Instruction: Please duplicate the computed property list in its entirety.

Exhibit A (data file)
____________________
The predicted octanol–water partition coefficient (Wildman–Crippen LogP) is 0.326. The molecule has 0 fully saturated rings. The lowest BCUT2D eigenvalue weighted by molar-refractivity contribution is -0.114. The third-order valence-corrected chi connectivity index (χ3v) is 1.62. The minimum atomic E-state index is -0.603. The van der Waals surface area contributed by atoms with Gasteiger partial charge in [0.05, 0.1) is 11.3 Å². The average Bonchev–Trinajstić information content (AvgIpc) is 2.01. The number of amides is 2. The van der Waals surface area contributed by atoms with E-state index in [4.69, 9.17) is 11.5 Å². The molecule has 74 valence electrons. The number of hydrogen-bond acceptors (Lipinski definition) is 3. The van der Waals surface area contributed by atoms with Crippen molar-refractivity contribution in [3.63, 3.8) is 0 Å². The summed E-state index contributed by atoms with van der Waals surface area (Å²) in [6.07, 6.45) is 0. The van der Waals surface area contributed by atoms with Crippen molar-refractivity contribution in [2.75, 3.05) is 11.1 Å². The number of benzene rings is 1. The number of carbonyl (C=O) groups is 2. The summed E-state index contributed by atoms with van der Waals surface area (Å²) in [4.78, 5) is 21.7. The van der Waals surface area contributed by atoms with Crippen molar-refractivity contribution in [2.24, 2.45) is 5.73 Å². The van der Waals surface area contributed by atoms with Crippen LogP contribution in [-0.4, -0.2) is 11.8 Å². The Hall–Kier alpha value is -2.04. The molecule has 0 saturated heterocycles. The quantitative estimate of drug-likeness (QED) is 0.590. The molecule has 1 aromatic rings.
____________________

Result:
The predicted octanol–water partition coefficient (Wildman–Crippen LogP) is 0.326. The molecule has 0 fully saturated rings. The lowest BCUT2D eigenvalue weighted by molar-refractivity contribution is -0.114. The third-order valence-corrected chi connectivity index (χ3v) is 1.62. The minimum atomic E-state index is -0.603. The van der Waals surface area contributed by atoms with Gasteiger partial charge in [0.05, 0.1) is 11.3 Å². The average Bonchev–Trinajstić information content (AvgIpc) is 2.01. The number of amides is 2. The van der Waals surface area contributed by atoms with E-state index in [4.69, 9.17) is 11.5 Å². The molecule has 74 valence electrons. The number of hydrogen-bond acceptors (Lipinski definition) is 3. The van der Waals surface area contributed by atoms with Crippen molar-refractivity contribution in [3.63, 3.8) is 0 Å². The summed E-state index contributed by atoms with van der Waals surface area (Å²) in [6.07, 6.45) is 0. The van der Waals surface area contributed by atoms with Crippen molar-refractivity contribution in [2.75, 3.05) is 11.1 Å². The number of benzene rings is 1. The number of carbonyl (C=O) groups is 2. The summed E-state index contributed by atoms with van der Waals surface area (Å²) in [4.78, 5) is 21.7. The van der Waals surface area contributed by atoms with Crippen molar-refractivity contribution in [2.24, 2.45) is 5.73 Å². The van der Waals surface area contributed by atoms with Crippen LogP contribution in [-0.4, -0.2) is 11.8 Å². The Hall–Kier alpha value is -2.04. The molecule has 0 saturated heterocycles. The quantitative estimate of drug-likeness (QED) is 0.590. The molecule has 1 aromatic rings.